Home is our sanctuary, where we feel safest, and The Purge plays with domicile insecurities, adding a unique twist that separates it from home invasion genre brethren – there’s a period, 12 hours, starting 7AM on March 21-March 22, 7 p.m., during which all crime is legal and first responder services are completely curtailed. This trial balloon become constitutionally enshrined and has helped ameliorate crime / unemployment rates.
A talking head touts the “aggression release” that comes from criminals being able to off one another carte blanche, and “purging” becomes a civic holiday tradition like football on Thanksgiving, with residents battening down the hatches so that they’re well-protected from roving criminal gangs.
This is extraordinarily stupid, as what makes criminals criminals is that they’re scofflaws, that portmanteau of, well, “scoffing at laws.” If everyone knows crime is legal, in the interests of self-preservation, a lot of gangsters will simply wait it out. Prison riots are rare for the very same reason: different racial groups ultimately benefit from not killing one another.
That being said, it’s a potentially interesting conceit, but The Purge purges its premise by not addressing the tensions between personal security and collective liberty and only hinting at class divisions but not exploring them, despite this being set in racially-charged Los Angeles, home to the Watts / LA riots. Instead, it reverts to home invasion-style tropes and with an endless supply of jump scares and flashlights shone into darkness.
He comes equipped with a doting wife, Lena, a sullen, mouthy teen daughter, Adelaide, and a whiz-kid son, Charlie. Interestingly, the latter is played by Max Burkholder, who is basically reproducing the Asberger’s-afflicted character he portrayed for years as the son of Peter Krause and Monica Potter on NBC’s Parenthood.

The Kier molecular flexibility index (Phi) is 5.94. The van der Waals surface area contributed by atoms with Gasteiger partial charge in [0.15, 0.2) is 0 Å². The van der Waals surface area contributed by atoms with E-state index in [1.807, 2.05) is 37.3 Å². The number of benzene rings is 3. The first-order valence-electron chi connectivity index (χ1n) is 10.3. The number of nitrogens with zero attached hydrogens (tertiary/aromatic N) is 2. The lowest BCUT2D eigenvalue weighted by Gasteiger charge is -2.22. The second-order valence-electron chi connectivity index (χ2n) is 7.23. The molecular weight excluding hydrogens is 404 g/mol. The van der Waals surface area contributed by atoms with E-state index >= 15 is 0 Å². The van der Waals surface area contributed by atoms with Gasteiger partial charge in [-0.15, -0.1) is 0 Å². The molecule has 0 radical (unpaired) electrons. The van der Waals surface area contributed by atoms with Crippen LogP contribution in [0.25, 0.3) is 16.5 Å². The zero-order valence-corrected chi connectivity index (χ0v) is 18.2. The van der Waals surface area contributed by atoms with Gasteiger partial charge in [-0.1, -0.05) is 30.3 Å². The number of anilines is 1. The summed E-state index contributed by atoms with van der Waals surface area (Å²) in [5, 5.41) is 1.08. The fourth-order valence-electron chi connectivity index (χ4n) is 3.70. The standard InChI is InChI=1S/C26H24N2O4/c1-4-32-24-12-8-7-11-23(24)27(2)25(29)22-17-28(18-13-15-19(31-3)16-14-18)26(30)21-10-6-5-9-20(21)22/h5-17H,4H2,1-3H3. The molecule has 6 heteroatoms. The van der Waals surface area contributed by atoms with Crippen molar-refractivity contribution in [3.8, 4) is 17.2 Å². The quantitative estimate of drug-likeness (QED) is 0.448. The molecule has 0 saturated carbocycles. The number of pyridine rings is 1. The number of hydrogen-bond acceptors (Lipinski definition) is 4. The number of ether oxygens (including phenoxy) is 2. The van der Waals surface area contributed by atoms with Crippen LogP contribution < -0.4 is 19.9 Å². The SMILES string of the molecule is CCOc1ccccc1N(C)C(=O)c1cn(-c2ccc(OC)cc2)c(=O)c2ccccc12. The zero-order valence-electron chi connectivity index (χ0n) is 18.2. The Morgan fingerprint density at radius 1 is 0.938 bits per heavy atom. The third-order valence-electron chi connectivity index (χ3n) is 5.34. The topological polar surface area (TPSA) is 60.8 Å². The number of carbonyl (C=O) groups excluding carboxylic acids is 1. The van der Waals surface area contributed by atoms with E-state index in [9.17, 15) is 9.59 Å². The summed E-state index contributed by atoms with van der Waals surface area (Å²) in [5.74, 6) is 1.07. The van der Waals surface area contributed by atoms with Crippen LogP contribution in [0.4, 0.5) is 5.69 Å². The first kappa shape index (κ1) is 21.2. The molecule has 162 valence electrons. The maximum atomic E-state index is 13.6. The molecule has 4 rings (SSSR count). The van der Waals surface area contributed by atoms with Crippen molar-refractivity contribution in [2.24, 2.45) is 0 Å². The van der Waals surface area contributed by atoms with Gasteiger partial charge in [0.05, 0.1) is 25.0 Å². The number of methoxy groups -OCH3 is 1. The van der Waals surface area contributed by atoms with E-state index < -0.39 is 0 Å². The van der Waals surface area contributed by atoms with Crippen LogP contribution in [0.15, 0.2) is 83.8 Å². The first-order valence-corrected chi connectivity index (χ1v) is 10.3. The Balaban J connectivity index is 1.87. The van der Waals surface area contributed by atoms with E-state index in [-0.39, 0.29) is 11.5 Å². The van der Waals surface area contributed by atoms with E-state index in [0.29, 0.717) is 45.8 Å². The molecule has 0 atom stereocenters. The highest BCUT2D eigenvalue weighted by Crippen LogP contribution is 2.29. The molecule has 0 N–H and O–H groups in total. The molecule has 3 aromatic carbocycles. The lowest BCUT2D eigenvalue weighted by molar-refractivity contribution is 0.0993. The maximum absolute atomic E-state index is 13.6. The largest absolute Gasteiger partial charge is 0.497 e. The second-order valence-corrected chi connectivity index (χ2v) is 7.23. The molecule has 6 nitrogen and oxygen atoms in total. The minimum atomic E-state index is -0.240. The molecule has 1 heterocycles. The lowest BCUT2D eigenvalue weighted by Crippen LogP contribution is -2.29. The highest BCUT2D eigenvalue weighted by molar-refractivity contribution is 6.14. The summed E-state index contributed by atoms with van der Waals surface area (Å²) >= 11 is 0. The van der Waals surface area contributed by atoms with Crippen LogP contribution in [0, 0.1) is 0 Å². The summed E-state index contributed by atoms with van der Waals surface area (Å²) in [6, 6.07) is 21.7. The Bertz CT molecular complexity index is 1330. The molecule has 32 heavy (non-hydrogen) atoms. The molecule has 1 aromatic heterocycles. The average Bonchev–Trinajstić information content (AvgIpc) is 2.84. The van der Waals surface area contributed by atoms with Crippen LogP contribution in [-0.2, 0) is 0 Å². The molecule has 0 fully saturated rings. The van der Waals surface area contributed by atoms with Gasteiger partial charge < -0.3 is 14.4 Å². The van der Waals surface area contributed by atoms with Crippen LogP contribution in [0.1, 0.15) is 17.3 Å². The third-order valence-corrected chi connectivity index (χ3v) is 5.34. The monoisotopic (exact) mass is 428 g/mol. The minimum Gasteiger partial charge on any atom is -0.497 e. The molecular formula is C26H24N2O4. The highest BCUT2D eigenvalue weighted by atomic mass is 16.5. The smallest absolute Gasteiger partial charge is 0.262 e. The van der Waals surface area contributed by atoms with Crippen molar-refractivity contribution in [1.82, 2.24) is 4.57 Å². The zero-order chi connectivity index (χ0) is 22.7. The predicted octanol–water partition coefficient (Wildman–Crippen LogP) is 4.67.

On Purge day, Charlie sees a seemingly innocent man on the street (“The Stranger”) crying for help and disables the Sandin home security system to let him in. Unfortunately, The Stranger is the target of some Purgers (pictured) who want to rid the streets of the homeless scourge. The gang is a third-rate version of the droogs in A Clockwork Orange and speaking of colors, Ethan Hawke is similarly complected (stay outta the tanning booth sir, or you’ll resemble an irradiated pylon).
And The Stranger blows a monotonous one-note, rather than occupying a fully-formed character. But we’re supposed to root for him because he’s homeless, and against Mr. Sandin because he’s an ambitious salesman.
Ultimately though, what drags down The Purge is sheer boredom…we’ve reviewed projects by indie filmmakers who’d kill for a $3 million production and this one looks incredibly cheap, with run-of-the-mill blue cinematography and clunky set pieces.
**1/2 (out of 5)